“It’ll put hair on my chest.” Lips still curved, he settled into his seat, draping his arm along the back of hers. “So”—his thigh pressing against her own as he pushed into her space in a very male way—“what are you two discussing?”
“Whether emotion makes us stronger or weaker,” Adria said before Judd could mention mating, her heart twisting at the idea of stealing the smile from Riaz’s eyes. “What do you think?”
Taking a gulp of his no-doubt scalding coffee, Riaz said, “I’d say it’s what makes us human in the wider sense. Without it, we might as well be machines.”
“Regardless of their problems,” Judd disagreed at once, “the Psy in the Net aren’t inhuman.”
“Because in some deep part of themselves,” Riaz argued, “they do feel.”
“Yes.” It was an unexpected response from a man Adria guessed had gone through the most stringent conditioning in the Net. “Silence was never as watertight as the Council’s propaganda machine would’ve led us to believe.” He nodded toward a mother and child walking down the concourse, the child’s hand held tightly in the adult’s.
It was clear by the cool lack of expression on their faces, the subtle stiffness of the woman’s walk, that they were Psy. “A Councilor would say she holds the girl’s hand because it’s a practical method to ensure her genetic legacy is not lost or harmed.”
At that very second, Adria saw the woman shift to block a suitcase from banging into the child, taking the bump herself. “Perhaps it’s even what she believes,” Adria murmured, “but there’s more there.” A protectiveness that had the woman tucking the child closer to her body, her hand cupping the back of the small blonde head.
“Not for all Psy.” Judd stared at a luggage cart about to roll away from an elderly woman, and it came to a gentle, seemingly natural stop. “It’s too late for some, the damage done by the conditioning too deep.”
“Airjet Express BD21 to San Francisco now boarding.”
Finishing off her hot chocolate, Adria gathered up the rest of their garbage and took it to the recycle slot. Riaz and Judd were up and waiting for her when she returned, with Riaz having slung her duffel over his shoulder, along with his own. She had no problem with that. But when the two of them went to fall in on either side of her, she halted. “I do not need bodyguards.”
A confused look from both.
Her wolf flashed its canines. “I knew it wouldn’t compute.”
RIAZ SEPARATED FROM Adria when they reached the den late afternoon San Francisco time. Showering, he pulled on his most well-worn jeans, the fabric soft from repeated washing, and a T-shirt, then made his way to her door. Her scent was damp and warm when she opened it, her hair sleek and shiny from her own shower, her body covered in soft gray pajama pants and a faded purple tee bearing the picture of a depressed cartoon donkey.
A raised eyebrow. “Yes?”
His wolf narrowed its eyes at her continued irritability. Neither he nor Judd had been able to figure out what had put her back up before they boarded the airjet. He’d let her stew in silence during the trip, but now stepped into her space and nipped sharply at her lower lip. “Why are you acting snippy?” He kicked the door shut with his foot.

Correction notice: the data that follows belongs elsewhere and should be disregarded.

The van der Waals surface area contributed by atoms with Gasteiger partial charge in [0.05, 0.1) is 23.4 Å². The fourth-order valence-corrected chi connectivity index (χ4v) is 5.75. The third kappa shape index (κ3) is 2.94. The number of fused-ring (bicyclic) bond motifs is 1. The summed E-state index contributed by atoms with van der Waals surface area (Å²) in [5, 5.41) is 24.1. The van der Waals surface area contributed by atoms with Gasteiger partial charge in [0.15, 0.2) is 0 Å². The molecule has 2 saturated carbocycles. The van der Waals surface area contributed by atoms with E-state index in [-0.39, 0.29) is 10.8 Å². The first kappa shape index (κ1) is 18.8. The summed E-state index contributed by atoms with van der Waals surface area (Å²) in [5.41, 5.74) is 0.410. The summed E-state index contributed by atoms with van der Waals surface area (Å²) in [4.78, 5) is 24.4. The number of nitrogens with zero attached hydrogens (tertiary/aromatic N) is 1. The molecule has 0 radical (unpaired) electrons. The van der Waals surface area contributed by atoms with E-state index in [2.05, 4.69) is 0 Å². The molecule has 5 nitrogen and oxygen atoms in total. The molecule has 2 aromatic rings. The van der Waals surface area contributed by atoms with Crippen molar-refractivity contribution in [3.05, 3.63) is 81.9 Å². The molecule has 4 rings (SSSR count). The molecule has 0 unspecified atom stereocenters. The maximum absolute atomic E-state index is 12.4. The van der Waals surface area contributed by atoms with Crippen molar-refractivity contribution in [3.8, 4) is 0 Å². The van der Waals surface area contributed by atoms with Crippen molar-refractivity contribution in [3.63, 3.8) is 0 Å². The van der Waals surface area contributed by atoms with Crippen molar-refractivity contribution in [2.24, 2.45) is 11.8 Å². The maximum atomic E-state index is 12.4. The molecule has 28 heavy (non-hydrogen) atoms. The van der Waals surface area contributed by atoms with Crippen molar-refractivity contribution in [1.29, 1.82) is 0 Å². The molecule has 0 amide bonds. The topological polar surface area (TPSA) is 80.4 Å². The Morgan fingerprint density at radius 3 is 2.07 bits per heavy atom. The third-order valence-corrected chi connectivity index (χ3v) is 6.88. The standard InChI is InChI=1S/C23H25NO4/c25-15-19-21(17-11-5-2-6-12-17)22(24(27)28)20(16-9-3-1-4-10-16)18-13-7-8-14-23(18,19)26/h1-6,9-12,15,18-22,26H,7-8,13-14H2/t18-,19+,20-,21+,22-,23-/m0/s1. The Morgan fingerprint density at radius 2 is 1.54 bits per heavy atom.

Glaring at him, she rubbed at the lip he’d bitten. “I just am. Get over it.” She walked over to flop down on her back on the bed. “And go away so I can sulk in peace.”
He fought his smile. Letting it out would be suicidal with a dominant female in this mood. “I have something for you.” He held up the small bag he’d carried over.
A startled light in the brilliant hue of her eyes. “You got me a present?” She scrambled up onto her knees, holding out her hands. “Give!”
He walked across to sit on the bed. “I don’t know if I should give it to someone so bad tempered.” Playful as a pup, his wolf grinned.
Bracing her hands on his shoulders from behind, she closed her teeth gently over the tip of his ear. “I bite, so be careful.”
“So do I.” He snapped his teeth at her.
A delighted laugh, her claws kneading his shoulders. When she shifted around to sit cross-legged beside him, he put the bag in her lap. The wonder on her face as she took out and opened the velvet-lined box was worth all the trickery it had taken to buy, then hide the gift from her. He owed Pierce one.
“Oh.” She balanced the glass figurine on her palm—of a wolf with its eyes closed, its tail curled around itself. “The detail…” Gesturing for him to hold it, she retrieved the three other figurines with gentle fingers. They were even smaller—pups frolicking around the sleeping guardian: one growling at a wildflower, another eye to eye with a crow, the third crouched down in a sneaking position.
Closing the box, she arranged all four on the lid, placing the sneaking pup behind the adult wolf. As if the pup was planning to pounce on the guardian’s tail. He chuckled. “I remember trying to do that to Dad.”
Adria didn’t answer, simply looked at the tableau, stroking a finger over one of the figurines once in a while. “This isn’t fair.” It was a whisper, her eyes gone huge and damp.
He’d bought the mischievous set for her because he’d thought it would make her smile … and he loved the way Adria smiled when she was deeply happy. He’d glimpsed that smile only once, when she’d first looked up from the sheets the morning after they’d danced on the balcony, had come to realize he wanted to see it again and again. But instead of joy, his gift had put tears in her eyes.